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Local

Deckhand back on barge, heading south

Treated and released after fall into frigid river

Patrick Brown today is back aboard the barge he fell from Friday night, riding it downstream on the Illinois and Mississippi rivers to Tennessee.

“He was probably one scared pup,” Coal City Fire Chief Harold Holsinger said Monday of the 22-year-old deckhand’s tumble into the Illinois River, just below Dresden Island Lock and Dam, about five miles upstream from Morris.

Brown took his bone-chilling spill into the icy water about 5:30 p.m. Friday, when the lead barge of the towboat, “The Anderson,” struck a pillar on the former EJ & E railroad bridge.

He was pulled from the water – 45 minutes later and a half-mile downstream from where he went in – by the combined efforts of the Coal City and Morris fire departments’ river rescue squads and the U.S. Coast Guard. The Grundy County Sheriff’s Department was present on a stand-by basis.

Holsinger says Brown, of Memphis, may have been in the river for an even longer period of time.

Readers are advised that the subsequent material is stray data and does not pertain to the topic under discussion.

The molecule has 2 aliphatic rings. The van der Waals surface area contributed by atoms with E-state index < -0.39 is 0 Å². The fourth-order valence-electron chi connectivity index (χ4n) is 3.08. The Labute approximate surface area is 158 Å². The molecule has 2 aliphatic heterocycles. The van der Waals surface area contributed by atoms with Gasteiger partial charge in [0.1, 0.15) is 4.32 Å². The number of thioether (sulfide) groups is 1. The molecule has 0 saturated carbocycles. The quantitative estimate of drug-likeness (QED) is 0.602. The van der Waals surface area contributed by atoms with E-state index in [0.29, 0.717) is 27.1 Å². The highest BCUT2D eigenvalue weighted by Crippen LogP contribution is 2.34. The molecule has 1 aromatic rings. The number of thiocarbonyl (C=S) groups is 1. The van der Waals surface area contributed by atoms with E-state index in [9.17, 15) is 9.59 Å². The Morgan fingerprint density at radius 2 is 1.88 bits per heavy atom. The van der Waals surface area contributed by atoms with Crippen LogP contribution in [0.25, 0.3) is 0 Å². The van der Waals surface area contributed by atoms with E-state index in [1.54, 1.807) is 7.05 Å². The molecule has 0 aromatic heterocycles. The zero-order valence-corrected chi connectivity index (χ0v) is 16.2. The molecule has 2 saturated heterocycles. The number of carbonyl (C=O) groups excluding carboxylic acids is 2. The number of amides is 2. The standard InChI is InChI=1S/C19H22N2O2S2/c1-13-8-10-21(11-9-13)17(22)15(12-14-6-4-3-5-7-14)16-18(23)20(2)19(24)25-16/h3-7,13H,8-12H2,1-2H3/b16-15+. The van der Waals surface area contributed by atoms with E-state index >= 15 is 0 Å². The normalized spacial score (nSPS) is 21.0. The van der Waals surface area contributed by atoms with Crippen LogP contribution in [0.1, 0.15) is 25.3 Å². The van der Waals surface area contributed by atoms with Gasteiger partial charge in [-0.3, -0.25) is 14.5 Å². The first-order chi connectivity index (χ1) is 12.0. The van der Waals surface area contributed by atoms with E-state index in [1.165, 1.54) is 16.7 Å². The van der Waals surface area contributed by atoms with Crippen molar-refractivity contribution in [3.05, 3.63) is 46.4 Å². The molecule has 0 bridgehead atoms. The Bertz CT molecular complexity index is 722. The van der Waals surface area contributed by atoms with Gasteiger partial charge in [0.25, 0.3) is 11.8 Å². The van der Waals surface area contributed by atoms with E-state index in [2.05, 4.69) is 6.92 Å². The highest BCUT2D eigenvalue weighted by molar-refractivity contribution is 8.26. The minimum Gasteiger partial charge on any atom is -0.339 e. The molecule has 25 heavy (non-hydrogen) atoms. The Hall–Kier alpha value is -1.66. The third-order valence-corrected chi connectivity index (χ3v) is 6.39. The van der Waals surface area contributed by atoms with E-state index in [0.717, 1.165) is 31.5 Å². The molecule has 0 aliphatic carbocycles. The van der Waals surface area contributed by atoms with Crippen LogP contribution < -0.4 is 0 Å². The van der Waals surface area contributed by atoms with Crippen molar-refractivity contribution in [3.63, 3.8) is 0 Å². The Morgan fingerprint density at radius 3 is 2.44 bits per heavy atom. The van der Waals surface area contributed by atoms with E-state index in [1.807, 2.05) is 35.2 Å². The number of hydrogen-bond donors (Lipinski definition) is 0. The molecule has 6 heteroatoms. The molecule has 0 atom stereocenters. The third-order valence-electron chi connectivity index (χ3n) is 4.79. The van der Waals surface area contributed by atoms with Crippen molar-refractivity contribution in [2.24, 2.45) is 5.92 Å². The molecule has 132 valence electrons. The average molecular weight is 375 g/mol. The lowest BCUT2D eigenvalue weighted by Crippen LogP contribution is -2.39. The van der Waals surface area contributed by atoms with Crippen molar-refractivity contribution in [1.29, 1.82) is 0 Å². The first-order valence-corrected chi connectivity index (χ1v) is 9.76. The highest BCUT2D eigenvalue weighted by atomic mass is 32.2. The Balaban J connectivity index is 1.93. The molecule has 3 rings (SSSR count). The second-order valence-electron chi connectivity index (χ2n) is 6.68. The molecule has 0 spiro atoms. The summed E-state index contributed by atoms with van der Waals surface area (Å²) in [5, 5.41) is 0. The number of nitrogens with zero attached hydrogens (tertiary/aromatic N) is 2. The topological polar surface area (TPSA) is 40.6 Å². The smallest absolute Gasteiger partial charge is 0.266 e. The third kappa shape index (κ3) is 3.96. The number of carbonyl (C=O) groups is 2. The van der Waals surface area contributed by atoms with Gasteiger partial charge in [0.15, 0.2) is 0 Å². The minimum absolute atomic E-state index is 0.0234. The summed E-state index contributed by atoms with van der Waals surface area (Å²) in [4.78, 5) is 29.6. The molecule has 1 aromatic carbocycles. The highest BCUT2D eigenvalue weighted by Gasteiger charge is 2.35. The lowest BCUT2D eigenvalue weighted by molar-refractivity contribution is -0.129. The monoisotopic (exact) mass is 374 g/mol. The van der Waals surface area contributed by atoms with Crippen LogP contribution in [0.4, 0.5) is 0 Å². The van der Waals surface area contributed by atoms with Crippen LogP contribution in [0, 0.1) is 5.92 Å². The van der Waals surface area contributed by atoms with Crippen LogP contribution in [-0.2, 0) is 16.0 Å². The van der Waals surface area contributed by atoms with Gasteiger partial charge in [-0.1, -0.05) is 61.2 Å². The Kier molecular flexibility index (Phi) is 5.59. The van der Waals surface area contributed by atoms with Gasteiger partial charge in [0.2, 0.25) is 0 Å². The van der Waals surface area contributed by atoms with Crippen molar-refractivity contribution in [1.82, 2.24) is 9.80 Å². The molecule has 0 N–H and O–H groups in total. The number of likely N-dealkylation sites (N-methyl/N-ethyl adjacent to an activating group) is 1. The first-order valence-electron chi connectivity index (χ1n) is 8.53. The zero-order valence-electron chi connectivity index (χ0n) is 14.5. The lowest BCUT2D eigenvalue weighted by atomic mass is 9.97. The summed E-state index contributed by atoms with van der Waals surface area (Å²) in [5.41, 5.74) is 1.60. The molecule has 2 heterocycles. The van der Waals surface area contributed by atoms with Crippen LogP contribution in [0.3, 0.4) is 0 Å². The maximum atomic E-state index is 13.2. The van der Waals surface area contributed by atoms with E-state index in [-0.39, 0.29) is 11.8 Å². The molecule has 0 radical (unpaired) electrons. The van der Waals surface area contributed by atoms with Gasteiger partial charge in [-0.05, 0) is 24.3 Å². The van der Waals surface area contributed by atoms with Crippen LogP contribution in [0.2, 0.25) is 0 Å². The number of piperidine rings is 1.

“I don’t know what kept him alive in the freezing water,” the chief noted. “But, he was wearing Carhart coveralls and boots, and had a flotation device on. He was dressed for cold weather.”

Brown and another deckhand were stationed on The Anderson’s two lead barges when the bridge pillar was struck. The impact skidded Brown into the river. His cries for help were heard by others on the towboat, who alerted authorities.

Both Morris and Coal City launched their rescue boats, with Morris going in at Stratton Park. Dresden Lock and Dam and The Anderson also put their rescue boats into the water, but the boat from the barge experienced mechanical problems.

Brown was spotted by his rescuers and pulled into the Morris Fire Department boat, which brought him back upstream.

He was loaded into the Coal City deputy fire chief’s car and brought out to the road, then transported by ambulance to Morris Hospital. Rescuers used blankets and hot packs to warm him on the ride to the hospital, where he was treated and released.

“It definitely turned out better than I was afraid it would turn out,” Holsinger noted.

Coal City Fire responded to the incident with its rescue boats and dive team, rescue trucks to supply light at the scene, and about a dozen volunteers.

Morris Fire had at least three responders and Assistant Fire Chief Bob Wills in their rescue boat, which made it all the way upstream in the dark to the site.

The Anderson’s tow, owned by Wexler Marine of Memphis, was two barges across, or 108 feet in width.

The distance between piers on the railroad bridge is 115 feet, leaving the lead barges a mere seven feet in clearance.

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